The Temptations: In Steps Louis Price

by on February 18th, 2015
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For some reason many people loves to write in articles that the Temptations years, at Atlantic Records was a failure. But was it really? Or similar to many Motown artist that signed to other labels after leaving Motown for other venture that their new label never comprehend the ways to market the group. And, this just might have been the case with the Temptations.

After all, they had the Spinners, as their biggest soul act at the time. What they couldn’t accomplish under Berry Gordy? They excel with Atlantic. While the Temps couldn’t rise any greater although on their BareBack Album they worked, with Holland Dozier production which should have cemented them upon the chart. By this time the Temptations membership were Richard Street, Glenn Carl, Leonard,Melvin Franklin, Otis Williams and Louis Price. Who could hold his own against some of the greats that held the baritone slot, of being a primary vocalist of the Temptations?

Mister Louis Price was still in his twenties when he joined the Temptations during their Atlantic Records years. Still, by visiting Youtube which showcase the Temptations performing on Soundstage in Chicago you can witness him handling old and new tunes that the man he replace Dennis Edwards made his legendary status on.

In the Tradition of the Classic Five sixties unit and the Dynamic Five seventies unit this late seventies Atlantic units could dance just as great. Especially, Louis Price, as the newest member, of the group. And, he was apart of the unit that appeared on Soultrain singing a song off the second album they recorded for Atlantic Records that was co-written by a future Temptations known as Ron Tyson. A song called “In A Life Time” that has some of the best harmony featuring the Tempations.To be truthfully Ron Tyson’s cowrote seven of the nine tunes on the “Here To Tempt You” album which was produced by Norman Harris, Ron Baker and Young production team.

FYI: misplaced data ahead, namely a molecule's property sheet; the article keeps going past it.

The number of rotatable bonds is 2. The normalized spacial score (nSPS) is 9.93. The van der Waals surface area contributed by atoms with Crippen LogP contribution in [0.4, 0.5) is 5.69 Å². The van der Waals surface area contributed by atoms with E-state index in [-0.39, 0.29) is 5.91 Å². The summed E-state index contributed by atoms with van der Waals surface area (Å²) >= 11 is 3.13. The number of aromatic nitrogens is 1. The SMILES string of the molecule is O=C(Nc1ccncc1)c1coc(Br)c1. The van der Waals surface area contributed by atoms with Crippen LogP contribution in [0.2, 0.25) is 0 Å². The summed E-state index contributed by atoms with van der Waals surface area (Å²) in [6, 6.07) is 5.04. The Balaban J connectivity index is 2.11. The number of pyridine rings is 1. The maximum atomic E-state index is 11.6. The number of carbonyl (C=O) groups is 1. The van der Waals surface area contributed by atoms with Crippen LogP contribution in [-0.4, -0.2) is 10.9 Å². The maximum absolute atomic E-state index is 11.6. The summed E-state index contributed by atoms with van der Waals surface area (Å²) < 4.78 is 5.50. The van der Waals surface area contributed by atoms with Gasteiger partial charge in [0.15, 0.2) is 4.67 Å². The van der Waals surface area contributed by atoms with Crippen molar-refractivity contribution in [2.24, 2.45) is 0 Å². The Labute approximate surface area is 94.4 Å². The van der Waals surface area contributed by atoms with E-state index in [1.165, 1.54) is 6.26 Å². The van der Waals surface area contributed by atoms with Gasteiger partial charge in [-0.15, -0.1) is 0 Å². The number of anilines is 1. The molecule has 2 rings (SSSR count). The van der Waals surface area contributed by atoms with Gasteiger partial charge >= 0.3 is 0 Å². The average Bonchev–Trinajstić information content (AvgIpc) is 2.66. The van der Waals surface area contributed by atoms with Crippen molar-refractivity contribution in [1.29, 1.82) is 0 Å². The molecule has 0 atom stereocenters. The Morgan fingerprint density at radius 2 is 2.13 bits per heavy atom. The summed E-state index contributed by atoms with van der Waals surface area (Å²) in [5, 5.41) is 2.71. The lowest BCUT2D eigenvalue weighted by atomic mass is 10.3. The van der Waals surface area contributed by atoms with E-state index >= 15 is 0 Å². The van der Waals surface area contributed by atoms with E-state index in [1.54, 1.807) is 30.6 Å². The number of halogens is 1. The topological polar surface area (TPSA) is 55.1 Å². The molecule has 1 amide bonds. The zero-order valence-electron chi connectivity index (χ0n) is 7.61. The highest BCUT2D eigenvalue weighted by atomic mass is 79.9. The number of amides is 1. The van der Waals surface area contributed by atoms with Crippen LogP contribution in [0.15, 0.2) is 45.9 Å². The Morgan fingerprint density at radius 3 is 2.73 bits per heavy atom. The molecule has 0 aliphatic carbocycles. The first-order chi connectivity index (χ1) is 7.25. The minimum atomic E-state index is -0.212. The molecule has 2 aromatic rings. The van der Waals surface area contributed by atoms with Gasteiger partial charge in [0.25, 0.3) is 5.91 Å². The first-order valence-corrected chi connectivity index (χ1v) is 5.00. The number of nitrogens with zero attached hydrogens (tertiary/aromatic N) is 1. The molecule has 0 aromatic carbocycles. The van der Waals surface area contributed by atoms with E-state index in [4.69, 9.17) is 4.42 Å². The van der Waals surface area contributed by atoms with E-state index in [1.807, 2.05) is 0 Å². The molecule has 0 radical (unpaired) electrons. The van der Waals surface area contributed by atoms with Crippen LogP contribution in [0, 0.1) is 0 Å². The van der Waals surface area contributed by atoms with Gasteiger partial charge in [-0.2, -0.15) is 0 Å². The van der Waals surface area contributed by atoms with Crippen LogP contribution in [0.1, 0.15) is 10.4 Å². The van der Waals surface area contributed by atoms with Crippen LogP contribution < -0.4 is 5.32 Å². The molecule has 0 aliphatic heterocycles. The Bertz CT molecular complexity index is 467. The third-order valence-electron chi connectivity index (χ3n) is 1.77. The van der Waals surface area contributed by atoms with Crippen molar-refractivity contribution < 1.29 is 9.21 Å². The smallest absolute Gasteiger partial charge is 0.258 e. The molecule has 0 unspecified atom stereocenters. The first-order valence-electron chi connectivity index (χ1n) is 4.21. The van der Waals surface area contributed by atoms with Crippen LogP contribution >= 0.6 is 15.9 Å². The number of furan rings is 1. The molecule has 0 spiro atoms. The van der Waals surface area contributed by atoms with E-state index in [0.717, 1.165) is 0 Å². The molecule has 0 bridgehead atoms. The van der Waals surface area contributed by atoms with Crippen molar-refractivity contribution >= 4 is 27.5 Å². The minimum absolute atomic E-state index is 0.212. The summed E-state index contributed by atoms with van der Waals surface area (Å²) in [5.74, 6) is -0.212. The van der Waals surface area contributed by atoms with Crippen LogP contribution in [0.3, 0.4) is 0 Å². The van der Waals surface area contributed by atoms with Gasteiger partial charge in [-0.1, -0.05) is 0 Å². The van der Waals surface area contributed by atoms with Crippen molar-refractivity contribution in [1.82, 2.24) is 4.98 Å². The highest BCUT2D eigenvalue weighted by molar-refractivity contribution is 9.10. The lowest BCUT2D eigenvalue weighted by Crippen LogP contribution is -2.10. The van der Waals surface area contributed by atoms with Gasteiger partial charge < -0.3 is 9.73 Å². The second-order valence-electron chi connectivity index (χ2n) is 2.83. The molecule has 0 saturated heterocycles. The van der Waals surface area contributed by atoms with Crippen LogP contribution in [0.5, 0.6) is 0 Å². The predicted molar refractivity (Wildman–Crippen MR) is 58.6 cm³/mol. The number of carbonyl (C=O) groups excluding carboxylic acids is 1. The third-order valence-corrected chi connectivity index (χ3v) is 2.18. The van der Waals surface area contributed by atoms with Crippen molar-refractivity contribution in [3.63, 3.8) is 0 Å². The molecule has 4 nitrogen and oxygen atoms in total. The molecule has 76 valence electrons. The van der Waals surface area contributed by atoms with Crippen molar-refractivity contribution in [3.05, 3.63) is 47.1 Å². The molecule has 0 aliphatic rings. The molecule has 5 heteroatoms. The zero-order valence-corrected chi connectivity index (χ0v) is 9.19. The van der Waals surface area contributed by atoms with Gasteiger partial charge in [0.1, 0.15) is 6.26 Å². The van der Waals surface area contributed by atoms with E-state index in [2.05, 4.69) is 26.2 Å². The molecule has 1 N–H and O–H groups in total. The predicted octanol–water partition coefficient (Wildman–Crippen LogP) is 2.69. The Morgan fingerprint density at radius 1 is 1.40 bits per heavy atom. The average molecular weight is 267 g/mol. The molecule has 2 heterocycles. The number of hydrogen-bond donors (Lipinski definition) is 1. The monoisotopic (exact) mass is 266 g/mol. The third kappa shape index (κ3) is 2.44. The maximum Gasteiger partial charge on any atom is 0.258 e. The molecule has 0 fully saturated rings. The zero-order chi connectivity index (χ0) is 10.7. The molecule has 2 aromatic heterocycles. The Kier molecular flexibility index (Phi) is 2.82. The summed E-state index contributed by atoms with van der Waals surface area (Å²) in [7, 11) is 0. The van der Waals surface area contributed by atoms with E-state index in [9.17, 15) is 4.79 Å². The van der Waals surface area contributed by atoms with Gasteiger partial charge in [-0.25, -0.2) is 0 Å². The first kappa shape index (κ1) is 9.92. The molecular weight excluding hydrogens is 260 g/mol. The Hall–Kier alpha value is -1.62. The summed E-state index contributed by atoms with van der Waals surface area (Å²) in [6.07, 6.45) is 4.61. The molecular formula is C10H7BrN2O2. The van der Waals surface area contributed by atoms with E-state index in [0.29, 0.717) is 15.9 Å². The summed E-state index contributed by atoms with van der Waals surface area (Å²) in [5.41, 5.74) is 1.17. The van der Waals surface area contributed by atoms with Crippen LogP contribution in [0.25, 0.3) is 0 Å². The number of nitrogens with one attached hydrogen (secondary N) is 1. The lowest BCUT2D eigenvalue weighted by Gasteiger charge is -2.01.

Or shall, we say the Temptations was trying to match the style of the O’jays , by having a new update style that was reflecting different , from the Motown’s sound. As, we know the writers of this production wwas another sector of the sound of Philly that controlled the soul charts, with hits by Harold Melvin and the Bluenotes, and Teddy Pendergrass and others. On both albums that they recorded or Atlantic Records you get an opportunity to see the way Otis Williams blends in greatly on songs, with newcomer Louis Price

We can’t figure out why he never stayed with the Temptations when they rejoined Motown, unless Berry Gordy dictated to Williams that this was the only way he would re-accept them back, at Motown, at the time. Of course this is speculative on this writers part.

Could Louis Price handle singing “Power” that was Edwards joy song about rejoining the Temptations in 1980? Possible. Because he could always turn in a wonderful interpretation, of “A Song For You” that cemented songs we usually states belongs to certain primary vocalist of the Temptations. Louis Price might not get the credit he deserves, as a Temptations singer.

But, he never has to wonder if he was accepted because in all honesty he was worthy, of being selected to be a member. Even, if it was on Atlantic Records. I think, he motivated the other members to step up their game in the group when he was with them during his duration.

And, credit must be giving to the fictional movie the Temptations, which has more inaccuracy. Because it has been alleged that he supplied the voices of Edwards and Ruffin in the movies. I admit clarification might be needed concerning which one he vocalized.

A Temptation’s Forever. Mister Louis Price out of Chicago, at the time.


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